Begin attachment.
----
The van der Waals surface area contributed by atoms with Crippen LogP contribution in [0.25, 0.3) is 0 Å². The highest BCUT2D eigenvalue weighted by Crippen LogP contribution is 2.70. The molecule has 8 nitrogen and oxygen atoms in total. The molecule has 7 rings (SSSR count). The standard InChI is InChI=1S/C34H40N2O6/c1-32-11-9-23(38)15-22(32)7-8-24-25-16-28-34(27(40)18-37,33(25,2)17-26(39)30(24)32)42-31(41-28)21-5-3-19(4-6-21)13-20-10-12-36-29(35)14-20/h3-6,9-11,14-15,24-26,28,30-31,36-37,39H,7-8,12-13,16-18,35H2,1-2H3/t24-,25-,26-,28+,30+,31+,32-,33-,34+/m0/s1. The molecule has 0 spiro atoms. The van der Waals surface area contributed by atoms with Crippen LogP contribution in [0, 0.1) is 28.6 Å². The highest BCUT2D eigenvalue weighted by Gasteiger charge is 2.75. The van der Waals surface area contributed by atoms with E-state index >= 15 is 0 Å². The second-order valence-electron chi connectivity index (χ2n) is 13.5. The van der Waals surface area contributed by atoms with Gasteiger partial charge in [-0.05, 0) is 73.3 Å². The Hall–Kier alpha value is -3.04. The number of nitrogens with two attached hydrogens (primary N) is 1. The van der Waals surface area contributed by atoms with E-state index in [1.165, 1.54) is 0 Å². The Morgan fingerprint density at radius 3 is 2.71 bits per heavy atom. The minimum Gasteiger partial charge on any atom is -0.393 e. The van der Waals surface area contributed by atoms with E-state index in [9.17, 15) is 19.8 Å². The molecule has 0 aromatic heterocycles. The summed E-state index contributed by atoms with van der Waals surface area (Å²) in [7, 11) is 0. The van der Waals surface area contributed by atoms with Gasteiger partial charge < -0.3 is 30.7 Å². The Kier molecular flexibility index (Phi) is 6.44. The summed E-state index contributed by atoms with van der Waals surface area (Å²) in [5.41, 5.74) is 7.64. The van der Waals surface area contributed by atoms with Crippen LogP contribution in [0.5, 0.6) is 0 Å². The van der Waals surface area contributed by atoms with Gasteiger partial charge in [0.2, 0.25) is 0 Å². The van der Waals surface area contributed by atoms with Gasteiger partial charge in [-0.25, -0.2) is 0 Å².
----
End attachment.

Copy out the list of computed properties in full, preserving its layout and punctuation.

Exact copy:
The van der Waals surface area contributed by atoms with Crippen LogP contribution in [0.25, 0.3) is 0 Å². The highest BCUT2D eigenvalue weighted by Crippen LogP contribution is 2.70. The molecule has 8 nitrogen and oxygen atoms in total. The molecule has 7 rings (SSSR count). The standard InChI is InChI=1S/C34H40N2O6/c1-32-11-9-23(38)15-22(32)7-8-24-25-16-28-34(27(40)18-37,33(25,2)17-26(39)30(24)32)42-31(41-28)21-5-3-19(4-6-21)13-20-10-12-36-29(35)14-20/h3-6,9-11,14-15,24-26,28,30-31,36-37,39H,7-8,12-13,16-18,35H2,1-2H3/t24-,25-,26-,28+,30+,31+,32-,33-,34+/m0/s1. The molecule has 0 spiro atoms. The van der Waals surface area contributed by atoms with Crippen LogP contribution in [0, 0.1) is 28.6 Å². The highest BCUT2D eigenvalue weighted by Gasteiger charge is 2.75. The van der Waals surface area contributed by atoms with E-state index >= 15 is 0 Å². The second-order valence-electron chi connectivity index (χ2n) is 13.5. The van der Waals surface area contributed by atoms with Gasteiger partial charge in [-0.05, 0) is 73.3 Å². The Hall–Kier alpha value is -3.04. The number of nitrogens with two attached hydrogens (primary N) is 1. The van der Waals surface area contributed by atoms with E-state index in [1.165, 1.54) is 0 Å². The Morgan fingerprint density at radius 3 is 2.71 bits per heavy atom. The minimum Gasteiger partial charge on any atom is -0.393 e. The van der Waals surface area contributed by atoms with E-state index in [9.17, 15) is 19.8 Å². The molecule has 0 aromatic heterocycles. The summed E-state index contributed by atoms with van der Waals surface area (Å²) in [7, 11) is 0. The van der Waals surface area contributed by atoms with Gasteiger partial charge < -0.3 is 30.7 Å². The Kier molecular flexibility index (Phi) is 6.44. The summed E-state index contributed by atoms with van der Waals surface area (Å²) in [5.41, 5.74) is 7.64. The van der Waals surface area contributed by atoms with Crippen LogP contribution in [0.5, 0.6) is 0 Å². The van der Waals surface area contributed by atoms with Gasteiger partial charge in [0.2, 0.25) is 0 Å². The van der Waals surface area contributed by atoms with Gasteiger partial charge in [-0.25, -0.2) is 0 Å².